Setting up a website for your online teaching business
In this post, I'm focussing on your website.
So, some of you are already all set up online - you might just need a little bit of tweaking here and there to make sure your message is coming across consistently. Maybe you need to add a Landing Page for a new freebie you're going to offer or edit your About Page to better reflect the problem your audience is facing.
But what if you're reading this and you're not set up online? What if you feel like all this tech and online biz-jargon is like listening to a foreign language? Are you stumped when you think about how you'll set up a website if you don't have a graphic designer and a programmer on staff...?
You're not alone! And it's less of a problem than you might think. There are many more aspiring online teachers out there without a website. And, truth be told, I'm actually quite excited to be taking you through this "online home building" process because you're a blank canvas! Or, I should say, an open piece of ground on which to build - you'll see the reason for the metaphor later.
The other bit of good news is that website-building software is getting more competitive. Which means the tools are getting better. And easier to use. With more customer support. So you're getting to the online party when the speeches are over and the DJ is playing the good stuff ;).
Building your website
I believe that there’s nothing like your own website to tell the world that you’re open for business. You have a choice of many website builders out there, each of them with their pros and cons, but I find that Squarespace generally meets my needs and provides enough value for a premium service. (If you decide to use Squarespace, then use the coupon code GIMME10 to get 10% off your first year of subscription fees).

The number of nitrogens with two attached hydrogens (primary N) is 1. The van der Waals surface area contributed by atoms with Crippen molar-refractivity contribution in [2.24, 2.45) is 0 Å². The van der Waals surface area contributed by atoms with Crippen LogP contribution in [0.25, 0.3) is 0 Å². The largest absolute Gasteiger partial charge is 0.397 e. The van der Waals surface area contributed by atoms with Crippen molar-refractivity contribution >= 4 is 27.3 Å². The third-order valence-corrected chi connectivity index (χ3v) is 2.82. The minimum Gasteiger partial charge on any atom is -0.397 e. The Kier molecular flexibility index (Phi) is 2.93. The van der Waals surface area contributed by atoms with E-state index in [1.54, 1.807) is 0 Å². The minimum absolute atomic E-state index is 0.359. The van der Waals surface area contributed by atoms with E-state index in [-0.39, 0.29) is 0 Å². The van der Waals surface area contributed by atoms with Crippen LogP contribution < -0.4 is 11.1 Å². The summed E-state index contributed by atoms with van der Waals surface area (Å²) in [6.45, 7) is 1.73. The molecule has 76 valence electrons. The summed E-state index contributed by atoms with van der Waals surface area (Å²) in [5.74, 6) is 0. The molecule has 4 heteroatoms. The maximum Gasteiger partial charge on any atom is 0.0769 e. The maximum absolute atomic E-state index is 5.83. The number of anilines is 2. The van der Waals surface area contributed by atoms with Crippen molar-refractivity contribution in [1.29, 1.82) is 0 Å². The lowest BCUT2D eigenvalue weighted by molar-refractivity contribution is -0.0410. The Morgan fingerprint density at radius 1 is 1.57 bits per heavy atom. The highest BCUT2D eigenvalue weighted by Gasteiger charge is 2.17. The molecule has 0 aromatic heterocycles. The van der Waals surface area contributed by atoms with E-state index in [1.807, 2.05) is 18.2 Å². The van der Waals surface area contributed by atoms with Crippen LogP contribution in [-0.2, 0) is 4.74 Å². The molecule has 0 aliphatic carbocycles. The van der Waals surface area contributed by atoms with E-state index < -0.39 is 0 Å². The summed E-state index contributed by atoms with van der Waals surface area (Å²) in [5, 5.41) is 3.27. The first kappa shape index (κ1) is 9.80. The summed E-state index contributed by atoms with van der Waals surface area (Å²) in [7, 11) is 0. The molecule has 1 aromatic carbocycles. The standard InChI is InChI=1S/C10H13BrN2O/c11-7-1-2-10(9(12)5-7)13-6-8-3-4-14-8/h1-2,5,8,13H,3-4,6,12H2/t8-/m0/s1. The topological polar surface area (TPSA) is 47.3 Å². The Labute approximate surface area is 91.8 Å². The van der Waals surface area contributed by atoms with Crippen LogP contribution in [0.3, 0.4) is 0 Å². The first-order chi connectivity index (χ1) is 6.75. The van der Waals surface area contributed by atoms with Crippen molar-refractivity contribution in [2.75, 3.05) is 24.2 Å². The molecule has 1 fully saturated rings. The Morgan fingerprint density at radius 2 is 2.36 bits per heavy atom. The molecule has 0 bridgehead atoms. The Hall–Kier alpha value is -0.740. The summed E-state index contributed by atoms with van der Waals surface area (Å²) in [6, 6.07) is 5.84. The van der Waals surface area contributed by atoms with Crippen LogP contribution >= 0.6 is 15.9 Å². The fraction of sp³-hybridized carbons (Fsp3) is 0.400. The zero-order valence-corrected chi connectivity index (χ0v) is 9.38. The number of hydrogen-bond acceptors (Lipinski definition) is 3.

Now, I'm not going to go into the nuts and bolts of actually building a Squarespace website in this post. But if you're interested in a practical demonstration of how to get a website up and running on Squarespace, let me know in the comments and I'll look at putting together a post with some videos for you.
So here's the very important, but painfully overlooked fact when you're building your website: You don’t have to build the whole thing in order to launch it. In fact, you need to get your first web page (yes, just one page) published for the world to see - STAT!
Building a house
Let’s compare building your online home to building a brick-and-mortar house.
Understanding your audience, and your offer is like building the foundation.
Now, friends of mine decided to build their dream home, but they had a limited budget, so they decided that instead of paying out money in rent while they built their home, they'd just build a bedroom with an en-suite bathroom. They lived in this room until they had enough money to build the next room, and then a kitchen, and so they went on. At each point, they equipped the room with all the fittings it needed, so that it was a fully-functional space.